Seeing Is Believing?


I know you’ve all seen them; those amazing optical illusions. They’re amazing because they trick our eyes into seeing things that aren’t there. In essence, they work by taking advantage of the fact that our human brains love to take shortcuts. Our brains will see one aspect of a whole, focus on that, then fill in the blanks to create an entire picture. This is good for quickly perceiving a situation and making a decision in response it, but not so good when those quick perceptions we think are so accurate are actually based on a faulty picture.

When you combine this natural, in-born tendency with our spiritual propensity to see things in a warped way because of our in-born sin nature, we’re left with one cardinal reality. That reality is, we all should learn to not automatically trust everything our eyes tell us! Instead, we should learn the fine art of walking by faith.

The information provided by our eyes is filtered through our feelings and assumptions, any one of which can easily be in error, so this information isn’t always reliable. We can’t see the whole picture all at once; we see only a part and, like our brains love to do, we fill in the rest. This is equally true of those things we perceive using our other senses too. We tend to take shortcuts, reaching conclusions we think are accurate, but are really wrong in the end. We’ve all experienced situations that look one way in our understanding, yet in the Bible, God tells us something very different about them. Those things then, are our spiritual “optical illusions”, and we all have them.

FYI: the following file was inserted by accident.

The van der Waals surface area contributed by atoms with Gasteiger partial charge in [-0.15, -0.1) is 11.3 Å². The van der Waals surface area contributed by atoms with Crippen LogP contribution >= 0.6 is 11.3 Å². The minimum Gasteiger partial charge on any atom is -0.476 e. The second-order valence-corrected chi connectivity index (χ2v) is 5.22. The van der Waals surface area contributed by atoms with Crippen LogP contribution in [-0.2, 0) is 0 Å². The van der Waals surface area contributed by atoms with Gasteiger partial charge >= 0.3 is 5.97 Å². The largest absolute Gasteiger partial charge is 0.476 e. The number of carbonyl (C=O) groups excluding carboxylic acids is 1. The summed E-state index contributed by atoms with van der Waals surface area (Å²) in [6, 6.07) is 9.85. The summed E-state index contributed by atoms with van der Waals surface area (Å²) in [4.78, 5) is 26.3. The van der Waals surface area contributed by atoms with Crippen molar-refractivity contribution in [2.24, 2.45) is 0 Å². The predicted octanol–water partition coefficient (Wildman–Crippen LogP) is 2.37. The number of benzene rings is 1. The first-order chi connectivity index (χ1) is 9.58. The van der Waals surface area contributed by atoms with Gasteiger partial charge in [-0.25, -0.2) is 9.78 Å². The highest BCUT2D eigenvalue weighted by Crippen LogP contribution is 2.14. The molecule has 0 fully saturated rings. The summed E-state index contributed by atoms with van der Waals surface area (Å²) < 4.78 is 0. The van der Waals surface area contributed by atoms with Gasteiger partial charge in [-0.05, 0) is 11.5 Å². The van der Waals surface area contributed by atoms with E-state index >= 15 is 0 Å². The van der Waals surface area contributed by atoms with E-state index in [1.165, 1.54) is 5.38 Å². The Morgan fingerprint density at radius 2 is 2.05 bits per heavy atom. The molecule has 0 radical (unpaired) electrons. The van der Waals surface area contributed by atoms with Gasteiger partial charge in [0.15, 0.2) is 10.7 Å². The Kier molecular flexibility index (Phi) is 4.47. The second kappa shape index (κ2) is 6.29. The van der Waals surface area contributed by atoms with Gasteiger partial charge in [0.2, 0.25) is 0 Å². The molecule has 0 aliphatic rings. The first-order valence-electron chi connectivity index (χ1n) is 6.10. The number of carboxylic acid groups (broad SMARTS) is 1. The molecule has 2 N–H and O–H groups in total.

It’s also true that, like the lens of the camera, we can focus on close-up or far-away but not on both at the same time. When we focus on one thing we lose focus on another, that’s just the way it is. So, even if our eyesight is 20-20, we can easily become spiritually blind when we focus so much on the things of this earth that the realities of God become blurry and out of focus to us. The more time we spend learning about God through the Bible and obeying Him in our lives, the more accurate our spiritual senses become and the better the Spirit can work in us to please God through our growing faith in Him.

Hebrews 11 contains a long list of some of the most famous people in the Bible, all selected because of their faith in God. The emphasis here is never on the size of their faith, but rather, on the trustworthiness of God and His promises to them. I love what Hebrews 11:1 says, “Now faith is the assurance of things hoped for, the evidence of things not seen.”

I’ve often heard it said, “we never learn to walk by faith until we learn to walk in the dark”, and that statement is definitely true. The hard fact is: if we’re able to see it, smell it, touch it, or taste it, it doesn’t require faith at all for us to believe it. Hebrews 11:6 tells us, “And without faith it is impossible to please God…” Impossible? Do I really believe that?

That means, of all the offerings I can give to God, none of them mean anything to Him unless they’re offered in faith… faith in His character and in the promises that flow out of His character. And nothing brings more pleasure to the heart of God than when I ignore the contradictory information my senses are giving me and choose to trust in His character and what He has said in His word instead.